Writer: Jack Curtis
Director: William Claxton
Original Air Date: 2/9/1960
Chuck Connors as Lucas McCain
Johnny Crawford as Mark McCain
Paul Fix as Marshal Micah Torrance
Lucas and Mark try to help out a friend who has been cheated in a horse trading deal, and find themselves involved with not only the dishonest horse trader, but also with two cut-throat thieves.
Fern Barry as Callie Sawyer
Fern Barry was an American film and television actress. She appeared in nearly 50 television shows and movies in a career spanning more than 40 years. Many of her acting roles were uncredited. Working mostly during the 1930s, 50s and 60s, Barry appeared in several popular TV series, including and "The Donna Reed Show" (1960) and the popular crime drama series "Perry Mason" (1957–1966). She made two appearances in The RIFLEMAN, portraying a townswoman in "The Woman" (episode 32) and Callie Sawyer in "The Horsetraders" (episode 60). Barry also guest–starred in "The Life and Legend of Wyatt Earp" (1955–1961), "Wagon Train" (1957–1965) and "Rawhide" (1960).
Clegg Hoyt as Lester Chard
Clegg Hoyt was an American television and film actor. He appeared in 85 movies and television shows during a 20-year career. He had minor parts in a few films, including the romantic comedy "That Touch of Mink" (1962), starring Cary Grant and Doris Day, and the mystery drama "In the Heat of the Night" (1967), starring Sidney Poitier, Rod Steiger, Warren Oates and Lee Grant.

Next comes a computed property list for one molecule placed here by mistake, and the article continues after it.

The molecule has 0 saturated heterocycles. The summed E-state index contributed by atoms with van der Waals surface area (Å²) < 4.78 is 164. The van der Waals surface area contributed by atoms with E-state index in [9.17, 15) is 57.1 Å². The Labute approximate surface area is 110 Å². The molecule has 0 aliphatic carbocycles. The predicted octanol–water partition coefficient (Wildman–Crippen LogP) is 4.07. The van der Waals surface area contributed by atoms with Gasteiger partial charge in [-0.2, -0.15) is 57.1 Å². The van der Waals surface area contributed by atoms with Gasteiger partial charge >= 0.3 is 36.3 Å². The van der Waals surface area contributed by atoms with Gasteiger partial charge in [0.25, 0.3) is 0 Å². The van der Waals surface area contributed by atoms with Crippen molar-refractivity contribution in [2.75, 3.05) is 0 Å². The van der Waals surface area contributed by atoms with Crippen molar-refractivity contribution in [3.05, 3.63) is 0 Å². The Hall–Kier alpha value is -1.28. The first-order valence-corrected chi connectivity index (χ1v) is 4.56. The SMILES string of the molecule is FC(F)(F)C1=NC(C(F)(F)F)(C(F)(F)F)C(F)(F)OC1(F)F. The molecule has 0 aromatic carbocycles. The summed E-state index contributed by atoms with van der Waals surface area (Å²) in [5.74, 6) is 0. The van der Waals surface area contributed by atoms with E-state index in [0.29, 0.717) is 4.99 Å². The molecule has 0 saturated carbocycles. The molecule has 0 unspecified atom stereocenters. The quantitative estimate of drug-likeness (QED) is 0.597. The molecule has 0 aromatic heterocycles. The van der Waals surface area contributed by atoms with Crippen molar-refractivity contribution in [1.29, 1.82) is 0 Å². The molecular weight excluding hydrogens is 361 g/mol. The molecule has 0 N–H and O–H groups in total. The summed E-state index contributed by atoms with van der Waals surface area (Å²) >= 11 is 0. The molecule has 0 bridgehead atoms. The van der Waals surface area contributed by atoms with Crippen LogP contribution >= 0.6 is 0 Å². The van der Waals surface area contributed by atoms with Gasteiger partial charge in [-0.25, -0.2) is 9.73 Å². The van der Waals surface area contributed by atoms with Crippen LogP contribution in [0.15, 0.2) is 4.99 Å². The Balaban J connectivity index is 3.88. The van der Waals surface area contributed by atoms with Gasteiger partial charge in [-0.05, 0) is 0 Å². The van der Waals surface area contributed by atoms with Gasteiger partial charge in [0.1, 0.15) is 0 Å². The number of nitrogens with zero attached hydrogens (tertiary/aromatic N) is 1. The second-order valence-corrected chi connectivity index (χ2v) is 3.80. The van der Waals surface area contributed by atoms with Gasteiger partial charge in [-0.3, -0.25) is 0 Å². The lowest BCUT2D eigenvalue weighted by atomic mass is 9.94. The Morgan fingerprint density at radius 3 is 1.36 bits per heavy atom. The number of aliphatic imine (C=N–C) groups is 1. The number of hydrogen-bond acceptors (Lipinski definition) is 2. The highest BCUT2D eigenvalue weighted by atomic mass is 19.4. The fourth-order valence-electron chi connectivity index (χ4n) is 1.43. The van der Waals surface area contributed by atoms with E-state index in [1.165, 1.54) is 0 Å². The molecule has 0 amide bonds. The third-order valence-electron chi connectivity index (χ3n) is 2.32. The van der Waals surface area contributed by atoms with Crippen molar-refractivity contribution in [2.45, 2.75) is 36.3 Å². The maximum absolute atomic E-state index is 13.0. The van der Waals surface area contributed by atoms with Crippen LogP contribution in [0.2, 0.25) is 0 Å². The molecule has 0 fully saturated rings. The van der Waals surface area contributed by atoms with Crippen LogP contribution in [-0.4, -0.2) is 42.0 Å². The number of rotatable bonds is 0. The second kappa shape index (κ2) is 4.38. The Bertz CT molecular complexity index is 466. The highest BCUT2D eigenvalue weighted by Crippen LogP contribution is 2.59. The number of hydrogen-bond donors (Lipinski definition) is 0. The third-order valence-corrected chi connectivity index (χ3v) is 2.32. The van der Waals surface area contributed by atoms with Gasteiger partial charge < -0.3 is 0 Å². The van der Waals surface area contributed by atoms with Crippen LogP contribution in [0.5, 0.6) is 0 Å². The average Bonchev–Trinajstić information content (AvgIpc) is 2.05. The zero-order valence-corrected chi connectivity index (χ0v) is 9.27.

Hoyt guest-starred in many popular television shows, including the detective drama "Richard Diamond: Private Detective" (1957–1960), the anthology series "Playhouse 90" (1956–1960), the crime dramas "The Untouchables" (1959–1963) and "Arrest and Trial" (1963–1964), the suspense anthology series "Alfred Hitchcock Presents" (1955–1962), the war drama "Combat!" (1962–1967), Rod Serling's iconic anthology series "The Twilight Zone" (1959–1964), and the espionage thriller "The Man from U.N.C.L.E." (1964–1968). He also had a recurring role as Mac in six episodes of the medical drama "Dr. Kildare" (1961–1966).
Hoyt made one appearance in THE RIFLEMAN, portraying Lester Chard in "The Horsetraders" (episode 60). He guest-starred in many other westerns, including "Cheyenne" (1955–1963), starring Clint Walker; "Wagon Train" (1957–1965), starring John McIntyre and Ward Bond; "Wanted: Dead or Alive" (1958–1961), starring Steve McQueen; and "Death Valley Days" (1952–1975), hosted by Robert Taylor. He appeared in eight episodes of "Bonanza" (1959–1973), starring Lorne Greene, Michael Landon, Dan Blocker and Pernell Roberts, and he made multiple appearances in "Have Gun – Will Travel" (1957–1963), starring Richard Boone, and in "Gunsmoke" (1955–1975), starring James Arness.
Chubby Johnson as Kansas Sawyer
Chubby Johnson, born Charles Rutledge Johnson, was an American film and television actor. He appeared in more than 90 movies and television shows during a career spanning 25 years. Prior to becoming an actor relatively late in life—in his 40s—Johnson worked as a journalist and radio announcer. He became a recognizable character actor, known for his jovial disposition and folksy country accent, which made him well-suited to the western genre. He had several film roles, including Cap'n Mello in the western "Bend of the River" (1952), starring James Stewart, Julie Adams and Rock Hudson, as well as a minor part in the western "High Noon" (1952), starring Gary Cooper.
Johnson guest-starred in several popular television series of the 1950s through the 70s, including the anthology series "Playhouse 90" (1956–1960), the family comedy "The Andy Griffith Show" (1960–1968), the macabre anthology series "Thriller" (1960–1962), the family drama "Lassie" (1954–1974) and the western action adventure "The Wild Wild West" (1965–1969). He also had a few recurring roles, playing Jim Bell in the western "Sky King" (1951–1959) and Buzz the Salvage Man in the family comedy "Dennis the Menace" (1959–1963).